The disease is caused by pubic lice. Outwardly, they resemble a minicab and have a second name — ploschitsy. Parasites live in the area of the pubis, in the armpits, on the chest, stomach, in any part of the body (except the head), where there is a suitable hair covering, even in the auricles, on the eyebrows and eyelashes, in the anus and genitals. Ftyariase is referred to venereal diseases, since it is mainly transmitted during sexual intercourse. In connection with this, pubic pediculosis is more common in adults. Treatment at home involves the simultaneous treatment against lice of a sexual partner (wife, husband). You can also grab a pubic louse with bed and underwear, in swimming pools, in saunas and massage rooms.

  • Severe itching in places of bites;
  • A rash on the abdomen, in the groin, under the arms, on the hips, sometimes on the face;
  • Blue spots in places of barking lice skin due to the reaction of hemoglobin with saliva parasite (with pressure they do not disappear);
  • Crusts, vesicles and papules on the skin;
  • Sometimes from scratching can begin secondary infection, dermatitis, eczema, pyoderma.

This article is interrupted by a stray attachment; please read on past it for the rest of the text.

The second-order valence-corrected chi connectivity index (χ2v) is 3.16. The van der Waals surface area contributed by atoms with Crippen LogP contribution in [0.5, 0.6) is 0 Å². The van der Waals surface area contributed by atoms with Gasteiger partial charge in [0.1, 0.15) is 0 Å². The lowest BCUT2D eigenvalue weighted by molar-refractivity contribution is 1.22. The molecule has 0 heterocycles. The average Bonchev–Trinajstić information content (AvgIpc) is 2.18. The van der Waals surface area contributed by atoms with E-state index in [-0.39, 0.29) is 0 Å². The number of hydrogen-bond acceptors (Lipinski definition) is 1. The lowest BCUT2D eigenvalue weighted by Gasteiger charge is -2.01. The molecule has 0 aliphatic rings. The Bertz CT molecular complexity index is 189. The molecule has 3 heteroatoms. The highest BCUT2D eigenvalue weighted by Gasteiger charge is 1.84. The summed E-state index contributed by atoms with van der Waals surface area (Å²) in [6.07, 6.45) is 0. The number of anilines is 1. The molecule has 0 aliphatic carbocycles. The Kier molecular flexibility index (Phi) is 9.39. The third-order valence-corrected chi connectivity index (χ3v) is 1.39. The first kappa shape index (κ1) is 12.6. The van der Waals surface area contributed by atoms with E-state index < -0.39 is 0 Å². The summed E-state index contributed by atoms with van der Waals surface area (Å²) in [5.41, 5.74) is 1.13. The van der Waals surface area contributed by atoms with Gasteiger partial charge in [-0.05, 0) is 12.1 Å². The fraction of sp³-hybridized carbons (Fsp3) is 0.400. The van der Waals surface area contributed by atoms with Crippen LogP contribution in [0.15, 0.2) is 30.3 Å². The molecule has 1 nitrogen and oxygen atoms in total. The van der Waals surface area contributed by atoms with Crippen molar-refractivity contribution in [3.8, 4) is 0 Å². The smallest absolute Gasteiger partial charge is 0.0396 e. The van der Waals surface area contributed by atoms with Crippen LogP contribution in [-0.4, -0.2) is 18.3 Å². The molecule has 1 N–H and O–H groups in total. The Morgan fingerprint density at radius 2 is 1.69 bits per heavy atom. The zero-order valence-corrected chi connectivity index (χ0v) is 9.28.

Treatment of fthiroid

Treatment of pubic lice in the home begins with the shaving of the hair (pubis, armpits, mustaches, beard). Further on the body is applied any aerosol or gel with pyrethrin, pyrmetrine, melatonin («Spray Pax», «Pedilin», «MediFox»). The agent is left for 30 minutes, after which it is thoroughly rinsed off. Concentrates Medifox and Avicin are also suitable. When using them, be sure to dilute with water, as indicated in the instructions.

At the same time, bed and underwear is subjected to boiling. After drying, it is ironed and sealed for 3 days. Linen (only underwear!) Can be treated with A-Pak aerosol, after which no washing is required.

In the treatment of fthiarasis on eyelashes, eyebrows, in the auricles use a mercury ointment. It is applied up to 4 times a day for 2 weeks.

Preventive maintenance of disease consists in refusal of doubtful sexual partners and in an interdiction for using another’s bed linen and bed linen.

Lapidary pediculosis

The disease is caused by lice. On a man they only feed, but live in folds of clothes and in a pile, there also breed and lay eggs. The male louse grows 4 mm in length, the female — 5 mm. Under acceptable conditions parasites live up to 40 days. The female is capable of laying about 400 eggs during this time. You can pick up louse lice only with household contact (use of things of the person infected with them, bed linen). The most likely sites of infection are hotels, trains, hospitals, where hygiene standards are not observed. The louse can suffer serious diseases: typhus and recurrent typhus, trench fever. Therefore, the most dangerous is exactly a pedicure. Treatment and prevention here directly depend on the cleanliness of the linen, clothes and the human body.